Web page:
By Gabriel Neeb
“GOOD MORNING COMIC-CON!”
With this wildly enthusiastic greeting, Moderator Coy Jandreau welcomed both the audience and the star of the panel “Jim Starlin: Celebrating 50 Years” to which the man of the hour responded, “Don’t ask too many precise questions.”
With that, Coy began with a series of well crafted questions and topics which Jim was happy to discuss as a way to illustrate the extent of his fifty years in the comics business as both writer and artist.
It all began in Detroit. Comics were his culture, because, well, Detroit. His father worked as an illustrator for Chrysler and as such, he’d bring home art supplies in the hope that he’d be working on the occasional project at home… which he wouldn’t, but Jim would! Jim would grab the unused art supplies and start tracing images he’d find in comics. One of the comics mentioned was Adventure Comics.
Coy then asked where the “headiness” and intellectual thought of some of his stories would come from. Blame parochial school which Jim attended until 8th grade [approx age 13]. While the nuns were crazy, and often John Birchers (far right lunatics, common in the 1950s), he was able to absorb many of the lessons they’d impart, because to Jim, everything is input. As a brief digression, he did mention that he has been fortunate to work with great collaborators like Ron Lim (INFINITY GAUNTLET) and Berni Wrightson (BATMAN: THE CULT).
The subject of Marvel Comics in the 1970s came up. Jim stated that the whole of Marvel Comics would have fit into half the size of the room we were in (7AB). He was assigned one cubicle that was right next to HOWARD THE DUCK creator Steve Gerber… who was narcoleptic- leading to hearing the occasional “thump” when Gerber would fall asleep.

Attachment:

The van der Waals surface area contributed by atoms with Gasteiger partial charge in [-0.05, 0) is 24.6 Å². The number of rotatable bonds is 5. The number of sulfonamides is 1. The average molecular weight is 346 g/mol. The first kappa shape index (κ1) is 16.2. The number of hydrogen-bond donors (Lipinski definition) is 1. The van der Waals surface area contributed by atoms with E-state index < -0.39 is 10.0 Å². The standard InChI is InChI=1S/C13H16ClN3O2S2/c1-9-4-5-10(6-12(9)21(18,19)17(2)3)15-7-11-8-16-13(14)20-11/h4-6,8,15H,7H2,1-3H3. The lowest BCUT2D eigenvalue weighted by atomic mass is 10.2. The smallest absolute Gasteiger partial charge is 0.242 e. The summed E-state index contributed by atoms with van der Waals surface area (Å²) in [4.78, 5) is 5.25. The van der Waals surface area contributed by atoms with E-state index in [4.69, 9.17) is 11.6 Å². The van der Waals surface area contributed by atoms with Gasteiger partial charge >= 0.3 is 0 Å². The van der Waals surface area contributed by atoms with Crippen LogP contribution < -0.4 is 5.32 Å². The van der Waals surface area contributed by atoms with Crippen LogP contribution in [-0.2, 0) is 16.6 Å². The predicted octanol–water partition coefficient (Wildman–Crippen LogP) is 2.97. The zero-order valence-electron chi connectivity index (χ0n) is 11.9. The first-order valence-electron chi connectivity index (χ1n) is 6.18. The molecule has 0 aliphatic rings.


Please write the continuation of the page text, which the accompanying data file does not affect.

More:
“It was kind of surreal.” The camaraderie was strong and probably contributed to the “headiness” as the off hours was spent both drinking and discussing philosophers like Carlos Castaneda.
The low points at Marvel started to come in the 1980s, when it would seem like Marvel would be sold and resold every week. One of the nadirs was when Ron Perlman bought the company. Jim left around then once he’d completed the INFINITY CRUSADE series (circa 1993).
Then, Jim noticed there was a cup of coffee nearby and was delighted that it was for him.
This segued to a brief discussion about an accident five years ago which left him unable to draw for a few years. As a seltzer enthusiast, Jim was using a soda machine and it malfunctioned while he was filling a bottle. The bottle, a 16 oz water bottle, swelled to the size of a football, and his wife asked that he get rid of it. Jim took it outside and while doing so, it exploded, severely damaging his right hand. He could still write, but he didn’t get back to drawing until future DREADSTAR inker Jaime Jameson asked for a picture of Dr. Doom, which Jim provided.